Harbaugh critical of how NFL practice, offseason rules affect young players' development

The Baltimore Sun

One week after New England Patriots coach Bill Belichick was sharply critical of the NFL labor deal and alleged that it played a role in increasing the amount of injuries, Ravens coach John Harbaugh joined him in ripping the collective bargaining agreement for curtailing younger players' development.

Under the new labor deal that ended the lockout in 2011, two-a-day practices during training camp were abolished, padded practices during the regular season were cut down and offseason activity practices were reduced from 14 weeks to nine weeks. All those changes were pushed for by the NFL Players Association in negotiations in the interest of player safety.

"How do you develop the young guys?" Harbaugh said during his season-ending press conference Tuesday. "Well, the young guys better be doing a lot on their own in the offseason. It used to be that you could work with your young guys in the offseason. Now, you’re not allowed to work with your young guys. You’re not allowed to develop your young players in the offseason. It’s un-American, OK? Somebody explain to me why that is right and fair and good. When I get that explanation, I’ll understand it.

"I’m talking to the players' union on that, OK? That doesn’t make any sense. Those young guys are in the union, OK? Where’s their voice? That’s something I think Bill Belichick has talked about, and I think when they wise up, that will get corrected someday. But, in the meantime, it’s our job to figure out how to develop those young players somehow, someway, to give them a chance to have a career in the National Football League, to give them an opportunity to compete. And we’ve got to find a way to do that.”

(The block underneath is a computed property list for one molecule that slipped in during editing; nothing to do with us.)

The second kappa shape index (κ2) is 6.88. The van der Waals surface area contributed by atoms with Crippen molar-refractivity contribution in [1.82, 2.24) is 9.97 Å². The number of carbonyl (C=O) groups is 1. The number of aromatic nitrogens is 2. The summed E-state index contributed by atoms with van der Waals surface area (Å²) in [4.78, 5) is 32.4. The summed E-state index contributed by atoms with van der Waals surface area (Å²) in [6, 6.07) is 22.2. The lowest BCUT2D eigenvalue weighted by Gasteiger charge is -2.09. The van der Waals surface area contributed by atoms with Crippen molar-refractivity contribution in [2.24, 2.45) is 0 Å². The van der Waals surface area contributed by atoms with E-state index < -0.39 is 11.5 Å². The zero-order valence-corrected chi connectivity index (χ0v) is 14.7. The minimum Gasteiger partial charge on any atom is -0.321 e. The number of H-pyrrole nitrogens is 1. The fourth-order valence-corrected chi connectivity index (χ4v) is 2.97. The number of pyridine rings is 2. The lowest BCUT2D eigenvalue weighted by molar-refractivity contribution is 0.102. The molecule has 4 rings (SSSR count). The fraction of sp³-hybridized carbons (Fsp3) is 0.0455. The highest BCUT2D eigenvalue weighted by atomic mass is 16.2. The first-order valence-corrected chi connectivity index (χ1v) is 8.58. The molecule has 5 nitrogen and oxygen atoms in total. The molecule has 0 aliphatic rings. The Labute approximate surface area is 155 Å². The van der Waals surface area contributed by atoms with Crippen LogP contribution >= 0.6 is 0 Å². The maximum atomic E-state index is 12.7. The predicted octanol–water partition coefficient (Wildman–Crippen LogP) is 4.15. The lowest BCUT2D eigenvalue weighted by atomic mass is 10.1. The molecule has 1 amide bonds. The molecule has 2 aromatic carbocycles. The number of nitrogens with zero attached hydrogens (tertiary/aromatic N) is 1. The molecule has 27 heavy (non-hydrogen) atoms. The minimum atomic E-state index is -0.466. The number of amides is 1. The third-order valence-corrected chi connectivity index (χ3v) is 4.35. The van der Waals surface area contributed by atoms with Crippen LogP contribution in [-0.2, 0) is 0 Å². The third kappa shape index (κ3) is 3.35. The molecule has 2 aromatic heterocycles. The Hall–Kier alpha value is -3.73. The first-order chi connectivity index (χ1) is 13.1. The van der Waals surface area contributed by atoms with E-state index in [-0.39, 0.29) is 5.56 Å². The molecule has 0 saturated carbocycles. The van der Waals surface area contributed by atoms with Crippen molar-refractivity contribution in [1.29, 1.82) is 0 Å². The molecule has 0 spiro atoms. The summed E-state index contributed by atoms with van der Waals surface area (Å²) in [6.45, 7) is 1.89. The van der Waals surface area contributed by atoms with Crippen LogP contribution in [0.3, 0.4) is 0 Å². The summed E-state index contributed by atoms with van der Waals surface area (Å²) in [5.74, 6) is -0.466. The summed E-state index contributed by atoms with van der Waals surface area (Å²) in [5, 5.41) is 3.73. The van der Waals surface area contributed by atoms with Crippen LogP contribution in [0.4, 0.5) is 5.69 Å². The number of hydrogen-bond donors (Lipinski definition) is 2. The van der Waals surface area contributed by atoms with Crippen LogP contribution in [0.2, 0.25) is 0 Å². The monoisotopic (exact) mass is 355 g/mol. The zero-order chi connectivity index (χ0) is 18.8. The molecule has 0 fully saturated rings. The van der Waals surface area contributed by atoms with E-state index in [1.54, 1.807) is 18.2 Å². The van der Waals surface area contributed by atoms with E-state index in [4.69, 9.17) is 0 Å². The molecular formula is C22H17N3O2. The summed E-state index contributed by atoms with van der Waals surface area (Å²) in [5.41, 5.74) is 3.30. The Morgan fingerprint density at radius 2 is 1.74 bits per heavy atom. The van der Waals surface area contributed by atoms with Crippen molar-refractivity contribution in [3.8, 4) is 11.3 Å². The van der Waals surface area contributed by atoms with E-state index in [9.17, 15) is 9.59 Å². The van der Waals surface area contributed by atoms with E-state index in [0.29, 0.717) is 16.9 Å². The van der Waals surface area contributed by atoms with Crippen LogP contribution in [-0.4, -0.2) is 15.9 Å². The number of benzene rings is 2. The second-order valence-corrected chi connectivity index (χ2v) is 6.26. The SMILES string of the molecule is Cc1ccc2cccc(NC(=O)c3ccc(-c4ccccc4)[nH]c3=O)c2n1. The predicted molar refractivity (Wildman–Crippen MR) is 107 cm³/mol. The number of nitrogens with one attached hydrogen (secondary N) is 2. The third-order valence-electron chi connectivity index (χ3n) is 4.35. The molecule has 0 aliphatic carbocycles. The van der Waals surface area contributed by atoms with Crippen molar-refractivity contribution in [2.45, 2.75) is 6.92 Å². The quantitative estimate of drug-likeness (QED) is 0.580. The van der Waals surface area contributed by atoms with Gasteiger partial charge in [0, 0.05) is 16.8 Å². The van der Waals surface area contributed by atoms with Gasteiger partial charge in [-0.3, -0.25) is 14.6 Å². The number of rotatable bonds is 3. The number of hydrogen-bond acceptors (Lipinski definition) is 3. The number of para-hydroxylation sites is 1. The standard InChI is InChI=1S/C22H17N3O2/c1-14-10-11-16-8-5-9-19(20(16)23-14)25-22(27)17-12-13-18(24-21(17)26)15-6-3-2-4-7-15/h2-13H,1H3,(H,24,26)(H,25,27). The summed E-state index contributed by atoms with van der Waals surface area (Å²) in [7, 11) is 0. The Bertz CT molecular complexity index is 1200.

Harbaugh said the Ravens will examine how they construct their practice schedule and allocate their time during the offseason and season going forward.

"I talked to the team about that," Harbaugh said. "We will, like we have in the past, especially two years ago when we had almost a full offseason, we are going to look at everything we do. Every practice schedule, every drill, every opportunity we have to develop our players, we’re going to look at it and do everything we can to maximize that time to be as good as we can be. And some of that may be, ‘Hey, veteran players don’t need as much work as young guys.'"



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